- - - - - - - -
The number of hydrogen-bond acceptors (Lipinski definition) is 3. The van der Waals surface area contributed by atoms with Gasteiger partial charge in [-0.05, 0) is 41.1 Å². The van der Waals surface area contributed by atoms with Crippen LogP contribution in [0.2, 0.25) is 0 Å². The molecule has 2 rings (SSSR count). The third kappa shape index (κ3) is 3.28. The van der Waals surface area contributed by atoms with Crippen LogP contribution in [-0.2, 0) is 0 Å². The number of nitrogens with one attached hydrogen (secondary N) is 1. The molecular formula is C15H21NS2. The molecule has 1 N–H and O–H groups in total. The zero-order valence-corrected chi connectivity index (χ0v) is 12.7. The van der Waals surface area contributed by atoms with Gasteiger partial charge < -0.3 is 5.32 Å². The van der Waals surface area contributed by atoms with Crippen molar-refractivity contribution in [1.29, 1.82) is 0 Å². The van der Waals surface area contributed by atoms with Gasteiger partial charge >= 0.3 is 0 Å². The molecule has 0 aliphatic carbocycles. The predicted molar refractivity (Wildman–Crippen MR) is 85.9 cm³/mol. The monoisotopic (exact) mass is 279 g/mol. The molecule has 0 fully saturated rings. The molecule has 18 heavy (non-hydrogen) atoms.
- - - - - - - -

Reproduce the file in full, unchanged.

The number of hydrogen-bond acceptors (Lipinski definition) is 3. The van der Waals surface area contributed by atoms with Gasteiger partial charge in [-0.05, 0) is 41.1 Å². The van der Waals surface area contributed by atoms with Crippen LogP contribution in [0.2, 0.25) is 0 Å². The molecule has 2 rings (SSSR count). The third kappa shape index (κ3) is 3.28. The van der Waals surface area contributed by atoms with Crippen LogP contribution in [-0.2, 0) is 0 Å². The number of nitrogens with one attached hydrogen (secondary N) is 1. The molecular formula is C15H21NS2. The molecule has 1 N–H and O–H groups in total. The zero-order valence-corrected chi connectivity index (χ0v) is 12.7. The van der Waals surface area contributed by atoms with Gasteiger partial charge < -0.3 is 5.32 Å². The van der Waals surface area contributed by atoms with Crippen molar-refractivity contribution in [1.29, 1.82) is 0 Å². The van der Waals surface area contributed by atoms with Gasteiger partial charge >= 0.3 is 0 Å². The molecule has 0 aliphatic carbocycles. The predicted molar refractivity (Wildman–Crippen MR) is 85.9 cm³/mol. The monoisotopic (exact) mass is 279 g/mol. The molecule has 0 fully saturated rings. The molecule has 18 heavy (non-hydrogen) atoms.